IV. May it therefore please your most excellent majesty, at the humble suit of the said Harry Beverley, that it may be enacted, And be it enacted, by the Lieutenant-Governour, Council, and Burgesses, of this present General Assembly, and it is hereby enacted by the authority of the same, That nine thousand nine fundred and eight acres of land, part of the said Octonia tract, and bounded as followeth, to wit: Beginning at Mr. Beverley Stanard's corner on the river Rappidan, and running along his line south thirty seven degrees west, seven hundred and ten poles, crossing Headforemost run, to two white oaks in the back line of the patent; thence along the several lines of the patent to Beaver Dam run; thence down the said run to the line of a lot now in the occupation of John Carter; thence along the lines of the said lot to three corner pines standing near the mountain road; thence north thirty two degrees east, one hundred and ninety six poles, to the river aforesaid; and thence up the river to the beginning; bez and the same is hereby vested in Larkin Chew, Fielding Lewis, George Taylor, James Maddison, and John Carter, gentlemen, the survivers or surviver of them, and the heirs, executors, or administrators, of such surviver, in trust: That they, or the major part of thein, or their survivers, shall cause the said land to be sold at publick sale, in such parcels as they shall think most convenient, and for the best price that can be got for the same; and on payment of the purchase money, shall by good and sufficient deed or deeds convey the inheritance of the said lands to the purchaser or purchasers in fee simple, who shall for ever thereafter hold
and enjoy the same respectively, discharged of the limi: tations in the will of the said Robert Beverley, deceased.
V. And be it further enacted, by the authority aforesaid, That the money arising by the sale of the said lands shall be by the said trustees, or the major part of them, or their survivers, as soon as conveniently may be, fairly laid out in the purchase of slaves, whereof one third at least to be females; and the said trustees shall cause the names of such slaves, when purchased, to be recorded among the records of the said county of Orange: And thereafter the said slaves, and their future increase, shall be, and the same are hereby annexed to the residue of the said Octonia lands, and shall descend, pass, and go therewith, to the said Harry Beverley, and the heirs of his body, and to such other person or persons to whom the said nine thousand nine hundred and eight acres of land would have remained, descended, and gone, by vrtue, of the limitations in the will of the said Robert Beverley, if this act had never been made.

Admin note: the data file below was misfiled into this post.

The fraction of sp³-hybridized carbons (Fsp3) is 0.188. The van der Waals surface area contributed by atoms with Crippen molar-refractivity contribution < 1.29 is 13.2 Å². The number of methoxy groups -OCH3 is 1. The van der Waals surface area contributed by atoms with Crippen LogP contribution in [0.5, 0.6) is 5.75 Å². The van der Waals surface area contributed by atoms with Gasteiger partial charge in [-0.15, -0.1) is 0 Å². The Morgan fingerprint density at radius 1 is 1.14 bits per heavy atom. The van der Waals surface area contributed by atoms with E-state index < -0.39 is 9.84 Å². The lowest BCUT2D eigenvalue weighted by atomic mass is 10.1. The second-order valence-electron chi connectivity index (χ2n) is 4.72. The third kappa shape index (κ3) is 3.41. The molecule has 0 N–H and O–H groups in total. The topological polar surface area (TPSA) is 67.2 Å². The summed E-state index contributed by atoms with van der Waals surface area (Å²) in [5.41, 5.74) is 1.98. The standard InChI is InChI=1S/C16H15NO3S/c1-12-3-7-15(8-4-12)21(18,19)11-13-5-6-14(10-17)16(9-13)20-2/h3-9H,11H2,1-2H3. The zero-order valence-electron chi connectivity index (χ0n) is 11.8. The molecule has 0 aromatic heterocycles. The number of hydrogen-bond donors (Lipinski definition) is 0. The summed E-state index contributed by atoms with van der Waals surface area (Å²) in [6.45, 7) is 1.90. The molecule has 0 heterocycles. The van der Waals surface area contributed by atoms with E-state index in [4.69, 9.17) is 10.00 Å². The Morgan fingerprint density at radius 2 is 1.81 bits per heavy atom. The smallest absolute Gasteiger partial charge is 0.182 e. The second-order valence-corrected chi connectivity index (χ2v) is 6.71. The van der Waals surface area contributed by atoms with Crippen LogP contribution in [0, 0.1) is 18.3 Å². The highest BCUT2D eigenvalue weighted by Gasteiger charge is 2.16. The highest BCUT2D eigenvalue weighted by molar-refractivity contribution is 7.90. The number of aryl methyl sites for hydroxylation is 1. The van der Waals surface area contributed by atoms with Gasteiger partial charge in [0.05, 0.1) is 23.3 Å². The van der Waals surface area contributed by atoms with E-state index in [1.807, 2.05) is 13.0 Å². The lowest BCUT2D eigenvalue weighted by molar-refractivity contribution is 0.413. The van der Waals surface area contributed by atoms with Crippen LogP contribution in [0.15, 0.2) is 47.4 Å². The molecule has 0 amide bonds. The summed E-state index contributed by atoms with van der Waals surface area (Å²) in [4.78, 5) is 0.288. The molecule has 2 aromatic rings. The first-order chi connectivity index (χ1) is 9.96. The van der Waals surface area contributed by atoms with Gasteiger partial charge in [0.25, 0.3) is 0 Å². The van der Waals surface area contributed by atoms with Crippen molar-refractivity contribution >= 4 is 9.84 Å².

VI. Saving to the king's most excellent majesty, his heirs and successours, and to all and every other person or persons, bodies politick and corporate their respective heirs and successours, other than the persons claiming under the will of the said Robert Beverley, all such estate, right, title, and interest, as they, every or any of them, could or might have claimed, if this act had never been made.
VII. Provided ony, That the execution of this act shall be and the same liereby suspended, until his ma jesty's approbation therect shall be obtained.
in Aci to test certain lands therein mentioned in James Tubard, and seliling other lands and slaves in lieu thereof.
I. WHEREAS William Colston, late of the county lands vested 31 James of Richmond, was in his litetime, and at the ume of his